How code-switching mediates politeness: Gender-related speech among London Greek-Cypriots
Journal: Sociolinguistic Studies
In this study we explore the three-way link between three topics which are usually studied independently in sociolinguistics, namely code-switching (CS), gender and politeness. Whilst steering clear of simplistic correlations between language and gender, we show how women in this community exploit CS in carrying out certain direct speech acts traditionally viewed as unfeminine. Conversational analysts often describe CS as a site for constructing meaning through juxtaposition, the direction of the switch being less important than the fact of the contrast. Nevertheless, an ethnographic study such as this shows the potential importance of associations between each language and relevant shared meanings. Switches into Greek are employed to evoke shared cultural connotations and by extension to create humour, to create a bond/show sympathy to the interlocutor, and to legitimize directness in giving orders or making requests, Greek being a language in which such directness is markedly greater than in English. Thus, through their use of CS, women in particular enact various politeness strategies, both positive and negative. This study confirms the value of studying both politeness and gender not only cross-culturally, but specifically in bi/plurilingual contexts, as a study of CS allows strategies and constraints which could pass unobserved in monolingual speech to be clearly highlighted.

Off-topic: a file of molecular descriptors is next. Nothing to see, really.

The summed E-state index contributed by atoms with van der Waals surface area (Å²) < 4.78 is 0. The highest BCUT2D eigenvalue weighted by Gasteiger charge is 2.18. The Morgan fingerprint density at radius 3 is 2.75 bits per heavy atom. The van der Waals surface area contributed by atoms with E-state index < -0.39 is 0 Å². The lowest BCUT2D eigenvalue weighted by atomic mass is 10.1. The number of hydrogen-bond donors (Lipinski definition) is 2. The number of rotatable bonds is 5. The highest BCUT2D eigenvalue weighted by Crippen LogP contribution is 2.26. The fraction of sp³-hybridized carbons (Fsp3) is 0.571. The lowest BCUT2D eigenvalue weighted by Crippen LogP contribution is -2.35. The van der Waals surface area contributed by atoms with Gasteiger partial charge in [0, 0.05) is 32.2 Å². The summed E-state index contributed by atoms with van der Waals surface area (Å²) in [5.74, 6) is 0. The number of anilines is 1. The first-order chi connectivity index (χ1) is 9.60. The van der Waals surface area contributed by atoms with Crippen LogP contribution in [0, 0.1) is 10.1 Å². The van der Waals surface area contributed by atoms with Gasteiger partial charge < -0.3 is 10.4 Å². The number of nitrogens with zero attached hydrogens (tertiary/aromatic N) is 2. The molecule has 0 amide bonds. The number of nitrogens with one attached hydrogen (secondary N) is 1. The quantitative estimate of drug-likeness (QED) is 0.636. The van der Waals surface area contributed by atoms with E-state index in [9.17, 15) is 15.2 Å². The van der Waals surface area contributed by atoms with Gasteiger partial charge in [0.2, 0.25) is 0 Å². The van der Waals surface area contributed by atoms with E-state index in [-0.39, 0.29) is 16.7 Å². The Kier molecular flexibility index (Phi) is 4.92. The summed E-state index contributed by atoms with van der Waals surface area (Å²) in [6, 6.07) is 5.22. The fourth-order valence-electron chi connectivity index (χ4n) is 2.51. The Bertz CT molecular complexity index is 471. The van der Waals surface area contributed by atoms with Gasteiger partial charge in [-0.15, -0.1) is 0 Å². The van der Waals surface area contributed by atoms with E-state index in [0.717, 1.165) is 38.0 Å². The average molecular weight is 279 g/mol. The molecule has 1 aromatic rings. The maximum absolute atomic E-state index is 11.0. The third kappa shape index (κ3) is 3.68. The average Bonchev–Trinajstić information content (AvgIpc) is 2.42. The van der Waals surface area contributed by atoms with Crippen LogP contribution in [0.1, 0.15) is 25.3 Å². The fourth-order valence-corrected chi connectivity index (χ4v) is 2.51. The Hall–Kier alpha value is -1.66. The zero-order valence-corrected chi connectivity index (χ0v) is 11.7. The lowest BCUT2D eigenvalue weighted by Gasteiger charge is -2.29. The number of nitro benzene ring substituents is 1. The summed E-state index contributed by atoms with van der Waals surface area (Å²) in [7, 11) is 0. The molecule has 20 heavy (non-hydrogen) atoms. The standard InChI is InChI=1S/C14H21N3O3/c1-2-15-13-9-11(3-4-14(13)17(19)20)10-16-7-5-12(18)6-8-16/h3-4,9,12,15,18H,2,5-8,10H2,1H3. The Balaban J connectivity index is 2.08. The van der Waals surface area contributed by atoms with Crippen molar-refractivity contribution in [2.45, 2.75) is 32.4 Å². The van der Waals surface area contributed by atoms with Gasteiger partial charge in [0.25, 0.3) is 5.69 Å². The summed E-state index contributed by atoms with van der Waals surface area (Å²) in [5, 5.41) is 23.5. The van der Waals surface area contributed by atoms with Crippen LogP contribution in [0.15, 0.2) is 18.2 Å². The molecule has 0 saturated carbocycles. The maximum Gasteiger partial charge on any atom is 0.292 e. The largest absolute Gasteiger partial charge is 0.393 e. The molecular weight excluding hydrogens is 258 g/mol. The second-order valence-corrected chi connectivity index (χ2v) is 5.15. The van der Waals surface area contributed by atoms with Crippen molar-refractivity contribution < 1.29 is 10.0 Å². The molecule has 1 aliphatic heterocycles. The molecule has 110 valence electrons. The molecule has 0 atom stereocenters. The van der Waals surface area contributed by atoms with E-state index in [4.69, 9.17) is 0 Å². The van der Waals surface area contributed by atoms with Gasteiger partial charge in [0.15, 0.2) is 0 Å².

Author: Penelope Gardner-Chloros, Katerina Finnis